Chichester College is successfully delivering the Active IQ Entry Level Award in the Principles of Health & Fitness to its students to support some of Ofsted’s criteria for Personal Development, Behaviour and Welfare (PDBW).
Rob Giles, Head of Department for Sport & Public Services at Chichester College, is familiar with Active IQ whose courses he has offered for many years within his department. When he was tasked by his senior leadership team to find a course or qualification that students could complete to support the OFSTED criteria for PDBW, he sought the advice of James Clack, Active IQ Business Development Manager.
“I have worked with Active IQ for several years and value James’ advice and guidance,” says Rob. “Up to this point my interaction with James was primarily for our Active IQ Level 2 and Level 3 Fitness Trainers. When I was asked to look for options to improve the appreciation and understanding of health and fitness across our entire student cohort, I didn’t hesitate to ask James’ advice. The Entry Level Award in the Principles of Health & Fitness includes the vast majority of topics we wish our students to cover and, in turn, our students are gaining a far better awareness of the right food choices, the importance of exercise and how their decisions can affect their health and wellbeing. The course is very accessible for our students who have easily incorporated the online learning format alongside their curriculum studies.”
Rob initially ran the Award for 185 students in a pilot project. The students took to the concept very quickly and the Award is being introduced to other curriculum areas in the College from January 2017.
“Rob has been innovative with our Award and produced his own online course for the qualification for the College to host on its ‘Moodle’ intranet,” says James Clack. “The students can access the study materials and learn in their own time on this safe and trusted learning platform.” The Entry Level Award is in two parts. The first takes about 10 hours and is based on theory. The second takes 15-20 hours and is based around physical activity. Students chart their progress in their workbook and can ask for help at any time. Rob admits that some students take to it more easily than others. “Those students doing dance, drama, sports science and PE have an advantage as they are physically active, already engaged in the concept of health and fitness and have prior knowledge,” he says. “Students on courses like bricklaying and engineering are starting with the health and fitness basics but they quickly get to grips with it and recognise the knowledge and practical activity are relevant to them personally.”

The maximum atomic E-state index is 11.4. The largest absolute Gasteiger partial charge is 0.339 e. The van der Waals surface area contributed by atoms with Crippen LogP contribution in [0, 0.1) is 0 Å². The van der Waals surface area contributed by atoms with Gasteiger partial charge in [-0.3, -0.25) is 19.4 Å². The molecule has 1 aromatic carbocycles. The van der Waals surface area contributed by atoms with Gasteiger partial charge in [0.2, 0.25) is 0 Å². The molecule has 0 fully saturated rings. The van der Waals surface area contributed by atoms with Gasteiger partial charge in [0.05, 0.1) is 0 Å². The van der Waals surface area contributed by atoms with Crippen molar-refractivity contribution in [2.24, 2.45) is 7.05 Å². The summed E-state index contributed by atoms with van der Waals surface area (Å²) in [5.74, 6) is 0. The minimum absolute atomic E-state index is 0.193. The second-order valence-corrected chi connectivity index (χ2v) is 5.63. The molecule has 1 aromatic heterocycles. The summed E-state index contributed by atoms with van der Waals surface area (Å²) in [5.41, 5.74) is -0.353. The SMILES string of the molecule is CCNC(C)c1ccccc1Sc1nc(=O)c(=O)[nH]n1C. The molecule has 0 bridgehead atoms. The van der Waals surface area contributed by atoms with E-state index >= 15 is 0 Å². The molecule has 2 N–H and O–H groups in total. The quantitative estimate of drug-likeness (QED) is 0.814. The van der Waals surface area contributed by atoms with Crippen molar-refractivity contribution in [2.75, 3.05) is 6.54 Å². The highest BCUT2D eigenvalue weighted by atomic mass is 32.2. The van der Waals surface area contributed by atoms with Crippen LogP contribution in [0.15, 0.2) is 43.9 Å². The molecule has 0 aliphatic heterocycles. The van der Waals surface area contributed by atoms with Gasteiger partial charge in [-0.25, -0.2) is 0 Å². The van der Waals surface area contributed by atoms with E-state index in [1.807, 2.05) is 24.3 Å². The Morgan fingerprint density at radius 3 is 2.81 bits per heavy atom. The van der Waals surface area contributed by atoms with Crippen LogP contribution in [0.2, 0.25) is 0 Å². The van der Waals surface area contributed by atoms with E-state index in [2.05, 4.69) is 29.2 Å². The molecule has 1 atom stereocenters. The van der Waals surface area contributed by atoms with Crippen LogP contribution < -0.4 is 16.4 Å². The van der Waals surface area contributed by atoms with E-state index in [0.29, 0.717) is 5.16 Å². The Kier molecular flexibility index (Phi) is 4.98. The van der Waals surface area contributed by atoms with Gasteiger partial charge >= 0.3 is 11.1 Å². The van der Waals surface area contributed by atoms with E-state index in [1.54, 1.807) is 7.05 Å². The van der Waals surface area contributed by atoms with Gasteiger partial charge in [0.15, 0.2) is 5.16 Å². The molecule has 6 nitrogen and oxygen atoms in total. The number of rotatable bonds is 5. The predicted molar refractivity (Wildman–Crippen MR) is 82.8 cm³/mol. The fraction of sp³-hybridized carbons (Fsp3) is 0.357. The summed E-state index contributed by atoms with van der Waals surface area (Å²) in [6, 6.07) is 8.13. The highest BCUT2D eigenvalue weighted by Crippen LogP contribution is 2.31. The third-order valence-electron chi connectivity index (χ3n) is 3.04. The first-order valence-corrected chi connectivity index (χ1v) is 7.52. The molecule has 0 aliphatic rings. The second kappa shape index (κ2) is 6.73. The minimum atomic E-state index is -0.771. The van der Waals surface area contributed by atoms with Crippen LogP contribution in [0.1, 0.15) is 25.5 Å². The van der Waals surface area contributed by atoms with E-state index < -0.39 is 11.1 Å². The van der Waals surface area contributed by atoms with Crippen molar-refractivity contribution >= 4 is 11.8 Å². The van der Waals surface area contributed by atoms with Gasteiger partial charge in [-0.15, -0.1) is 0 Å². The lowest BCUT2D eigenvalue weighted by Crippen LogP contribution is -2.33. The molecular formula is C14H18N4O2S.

“I’m delighted to hear how readily the Award has been accepted by the students and staff and wish Chichester College continued success in helping their students enjoy healthier lifestyles,” says James. “Health and fitness studies shouldn’t be confined only to students who are seeking to work in this area: an individual’s wellbeing and health are of paramount importance for their life, whatever job they choose to do. Schools and colleges have a duty of care in terms of the wellbeing and welfare of their students over and above their academic performance. Ofsted recognises this and I’m pleased to see that our Award can help colleges meet its criteria.”
“The Active IQ qualification is clear and measurable so we can see exactly how our students are progressing. We have an average 99% pass rate which is a stat I’m more than happy to share!” continues Rob. “Taking on the Active IQ Award gives us the opportunity to address Health, Fitness and Lifestyle as part of our overall PDBW strategy in an engaging and pro-active way, and I’d certainly recommend other colleges look at it.”